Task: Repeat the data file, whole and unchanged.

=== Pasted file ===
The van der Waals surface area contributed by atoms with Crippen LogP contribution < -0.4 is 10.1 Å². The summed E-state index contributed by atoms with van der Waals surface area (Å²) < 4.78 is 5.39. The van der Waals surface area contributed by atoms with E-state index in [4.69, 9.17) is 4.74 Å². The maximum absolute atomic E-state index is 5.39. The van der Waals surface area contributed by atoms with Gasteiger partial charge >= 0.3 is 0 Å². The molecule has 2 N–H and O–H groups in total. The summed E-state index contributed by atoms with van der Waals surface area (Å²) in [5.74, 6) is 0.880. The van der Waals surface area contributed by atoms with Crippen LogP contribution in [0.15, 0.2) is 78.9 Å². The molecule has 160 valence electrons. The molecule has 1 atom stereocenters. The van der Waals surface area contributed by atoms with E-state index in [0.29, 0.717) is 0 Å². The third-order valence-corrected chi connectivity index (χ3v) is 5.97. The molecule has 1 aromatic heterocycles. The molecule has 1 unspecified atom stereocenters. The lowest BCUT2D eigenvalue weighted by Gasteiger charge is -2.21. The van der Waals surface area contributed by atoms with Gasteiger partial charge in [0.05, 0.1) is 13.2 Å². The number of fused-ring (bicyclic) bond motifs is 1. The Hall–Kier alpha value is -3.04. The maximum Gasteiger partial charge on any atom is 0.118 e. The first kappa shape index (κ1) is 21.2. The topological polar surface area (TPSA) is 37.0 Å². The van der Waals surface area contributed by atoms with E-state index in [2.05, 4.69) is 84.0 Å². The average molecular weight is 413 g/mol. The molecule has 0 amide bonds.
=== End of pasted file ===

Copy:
The van der Waals surface area contributed by atoms with Crippen LogP contribution < -0.4 is 10.1 Å². The summed E-state index contributed by atoms with van der Waals surface area (Å²) < 4.78 is 5.39. The van der Waals surface area contributed by atoms with E-state index in [4.69, 9.17) is 4.74 Å². The maximum absolute atomic E-state index is 5.39. The van der Waals surface area contributed by atoms with Gasteiger partial charge >= 0.3 is 0 Å². The molecule has 2 N–H and O–H groups in total. The summed E-state index contributed by atoms with van der Waals surface area (Å²) in [5.74, 6) is 0.880. The van der Waals surface area contributed by atoms with Crippen LogP contribution in [0.15, 0.2) is 78.9 Å². The molecule has 160 valence electrons. The molecule has 1 atom stereocenters. The van der Waals surface area contributed by atoms with E-state index in [0.29, 0.717) is 0 Å². The third-order valence-corrected chi connectivity index (χ3v) is 5.97. The molecule has 1 aromatic heterocycles. The molecule has 1 unspecified atom stereocenters. The lowest BCUT2D eigenvalue weighted by Gasteiger charge is -2.21. The van der Waals surface area contributed by atoms with Gasteiger partial charge in [0.05, 0.1) is 13.2 Å². The number of fused-ring (bicyclic) bond motifs is 1. The Hall–Kier alpha value is -3.04. The maximum Gasteiger partial charge on any atom is 0.118 e. The first kappa shape index (κ1) is 21.2. The topological polar surface area (TPSA) is 37.0 Å². The van der Waals surface area contributed by atoms with E-state index in [2.05, 4.69) is 84.0 Å². The average molecular weight is 413 g/mol. The molecule has 0 amide bonds.